Language Matters: Political Spin

What kind of economic system is in place in the United States?

If you answered “capitalism,” the Republican party would disagree with you.

It’s not capitalism, it’s “economic freedom.”

That’s what GOP pollster and master spin doctor Frank Luntz is advising Republicans to say, anyway.

As we’ve talked about before in discussing the pro-life or pro-choice issue, language plays an important, though deceptively subtle, role in influencing the public’s ideas about political topics.

The word “capitalism” has gained a bad reputation lately, being connected to themes of corporate greed and CEOs who make themselves wealthy at the expense of the ordinary working citizen.

“Economic freedom” is a much more positive phrase. ¬†After all, in America, who would dare to speak out against any kind of freedom?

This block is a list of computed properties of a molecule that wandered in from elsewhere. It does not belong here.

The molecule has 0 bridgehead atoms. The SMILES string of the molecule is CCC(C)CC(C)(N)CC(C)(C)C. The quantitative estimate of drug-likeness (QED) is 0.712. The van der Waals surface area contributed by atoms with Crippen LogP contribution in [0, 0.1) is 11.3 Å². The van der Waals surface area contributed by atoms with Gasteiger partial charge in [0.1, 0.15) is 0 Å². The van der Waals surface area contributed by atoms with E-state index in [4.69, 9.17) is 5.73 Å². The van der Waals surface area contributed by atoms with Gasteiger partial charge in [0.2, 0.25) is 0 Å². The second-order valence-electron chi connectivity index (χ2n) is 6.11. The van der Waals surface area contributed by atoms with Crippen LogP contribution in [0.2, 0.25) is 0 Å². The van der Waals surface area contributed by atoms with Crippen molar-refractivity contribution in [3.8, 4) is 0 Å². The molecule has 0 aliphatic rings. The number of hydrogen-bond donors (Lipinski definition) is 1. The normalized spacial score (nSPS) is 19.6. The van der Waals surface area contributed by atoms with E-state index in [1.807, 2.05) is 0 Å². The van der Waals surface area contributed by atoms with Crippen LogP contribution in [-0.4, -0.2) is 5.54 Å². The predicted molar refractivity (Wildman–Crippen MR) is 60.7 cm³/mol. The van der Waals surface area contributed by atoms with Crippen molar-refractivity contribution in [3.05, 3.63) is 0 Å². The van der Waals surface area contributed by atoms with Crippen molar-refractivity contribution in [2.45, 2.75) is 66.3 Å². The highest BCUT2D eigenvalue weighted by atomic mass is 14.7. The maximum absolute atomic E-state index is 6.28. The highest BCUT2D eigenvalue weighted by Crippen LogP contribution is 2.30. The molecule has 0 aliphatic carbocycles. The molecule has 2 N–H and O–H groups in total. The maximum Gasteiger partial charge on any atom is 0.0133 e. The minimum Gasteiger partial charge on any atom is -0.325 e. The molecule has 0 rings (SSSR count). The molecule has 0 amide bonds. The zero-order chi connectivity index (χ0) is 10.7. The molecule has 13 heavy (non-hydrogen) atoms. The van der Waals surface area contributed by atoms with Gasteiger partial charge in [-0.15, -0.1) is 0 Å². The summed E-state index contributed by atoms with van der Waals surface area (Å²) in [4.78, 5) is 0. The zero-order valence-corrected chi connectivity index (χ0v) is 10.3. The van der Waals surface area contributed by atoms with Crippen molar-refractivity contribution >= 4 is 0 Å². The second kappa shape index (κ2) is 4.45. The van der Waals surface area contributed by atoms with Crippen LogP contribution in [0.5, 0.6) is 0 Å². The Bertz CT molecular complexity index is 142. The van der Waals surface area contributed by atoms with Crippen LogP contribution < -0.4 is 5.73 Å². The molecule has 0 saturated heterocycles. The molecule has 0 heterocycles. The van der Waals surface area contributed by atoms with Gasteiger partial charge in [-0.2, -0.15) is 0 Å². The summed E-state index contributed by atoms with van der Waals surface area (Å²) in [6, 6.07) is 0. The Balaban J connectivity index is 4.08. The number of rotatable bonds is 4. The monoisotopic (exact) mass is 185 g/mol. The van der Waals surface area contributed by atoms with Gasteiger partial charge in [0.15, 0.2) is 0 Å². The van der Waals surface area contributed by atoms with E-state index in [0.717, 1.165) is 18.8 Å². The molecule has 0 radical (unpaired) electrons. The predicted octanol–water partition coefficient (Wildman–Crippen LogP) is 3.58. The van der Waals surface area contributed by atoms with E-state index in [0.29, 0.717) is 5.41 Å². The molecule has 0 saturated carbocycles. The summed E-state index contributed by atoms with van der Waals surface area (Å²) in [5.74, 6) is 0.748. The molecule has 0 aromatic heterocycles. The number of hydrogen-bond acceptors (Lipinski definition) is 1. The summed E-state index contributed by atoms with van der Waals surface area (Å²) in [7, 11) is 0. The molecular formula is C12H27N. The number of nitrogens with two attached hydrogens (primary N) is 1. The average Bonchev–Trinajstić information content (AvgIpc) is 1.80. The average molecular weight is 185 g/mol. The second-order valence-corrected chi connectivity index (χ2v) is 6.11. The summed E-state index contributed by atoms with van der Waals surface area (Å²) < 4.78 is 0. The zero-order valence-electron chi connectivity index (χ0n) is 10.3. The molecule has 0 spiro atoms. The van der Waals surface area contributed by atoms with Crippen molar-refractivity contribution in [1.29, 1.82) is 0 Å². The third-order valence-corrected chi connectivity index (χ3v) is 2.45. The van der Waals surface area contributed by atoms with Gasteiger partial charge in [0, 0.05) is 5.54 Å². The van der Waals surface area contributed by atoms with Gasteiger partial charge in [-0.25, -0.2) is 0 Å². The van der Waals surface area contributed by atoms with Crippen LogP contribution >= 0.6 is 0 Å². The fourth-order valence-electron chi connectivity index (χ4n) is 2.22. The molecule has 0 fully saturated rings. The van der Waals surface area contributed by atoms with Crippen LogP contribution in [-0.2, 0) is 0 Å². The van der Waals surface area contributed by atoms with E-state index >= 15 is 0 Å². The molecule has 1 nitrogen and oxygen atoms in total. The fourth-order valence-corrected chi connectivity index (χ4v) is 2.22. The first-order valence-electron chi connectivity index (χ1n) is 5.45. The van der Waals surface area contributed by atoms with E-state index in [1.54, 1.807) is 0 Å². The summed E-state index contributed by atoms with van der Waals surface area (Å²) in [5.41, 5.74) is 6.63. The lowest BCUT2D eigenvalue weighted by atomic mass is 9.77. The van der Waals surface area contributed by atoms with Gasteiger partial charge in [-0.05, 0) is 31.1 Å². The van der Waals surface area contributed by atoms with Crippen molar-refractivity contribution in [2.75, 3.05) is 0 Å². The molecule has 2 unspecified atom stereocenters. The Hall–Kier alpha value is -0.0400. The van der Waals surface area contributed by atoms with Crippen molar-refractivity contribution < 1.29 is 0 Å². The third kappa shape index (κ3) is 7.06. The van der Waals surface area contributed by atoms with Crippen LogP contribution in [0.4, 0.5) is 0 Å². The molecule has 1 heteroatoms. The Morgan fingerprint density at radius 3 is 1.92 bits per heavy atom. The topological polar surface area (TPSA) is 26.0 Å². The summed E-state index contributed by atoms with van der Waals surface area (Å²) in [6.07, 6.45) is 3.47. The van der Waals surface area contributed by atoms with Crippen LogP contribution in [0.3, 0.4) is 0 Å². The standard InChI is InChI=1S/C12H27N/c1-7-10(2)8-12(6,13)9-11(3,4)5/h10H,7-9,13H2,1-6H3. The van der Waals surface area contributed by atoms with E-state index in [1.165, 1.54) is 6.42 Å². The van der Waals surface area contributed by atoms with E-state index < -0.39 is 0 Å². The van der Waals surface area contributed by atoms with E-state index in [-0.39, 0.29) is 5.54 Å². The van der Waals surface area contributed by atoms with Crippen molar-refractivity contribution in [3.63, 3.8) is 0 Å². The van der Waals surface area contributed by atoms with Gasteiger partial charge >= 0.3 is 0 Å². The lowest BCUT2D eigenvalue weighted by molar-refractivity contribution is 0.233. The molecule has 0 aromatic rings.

This type of linguistic spin to influence voters is not uncommon.

Universal health care became “government-run health care.”
Corporate bonuses were called “pay for performance.”
Taxing the rich changed to “taking from the rich.”

See how that works?

Language is a powerful tool for persuasion, and in order to be a language-savvy consumer of media, especially news media, the ability to spot deliberately influential language is vital.

What other examples of political spin (from either party or from other countries) have you noticed in the news?

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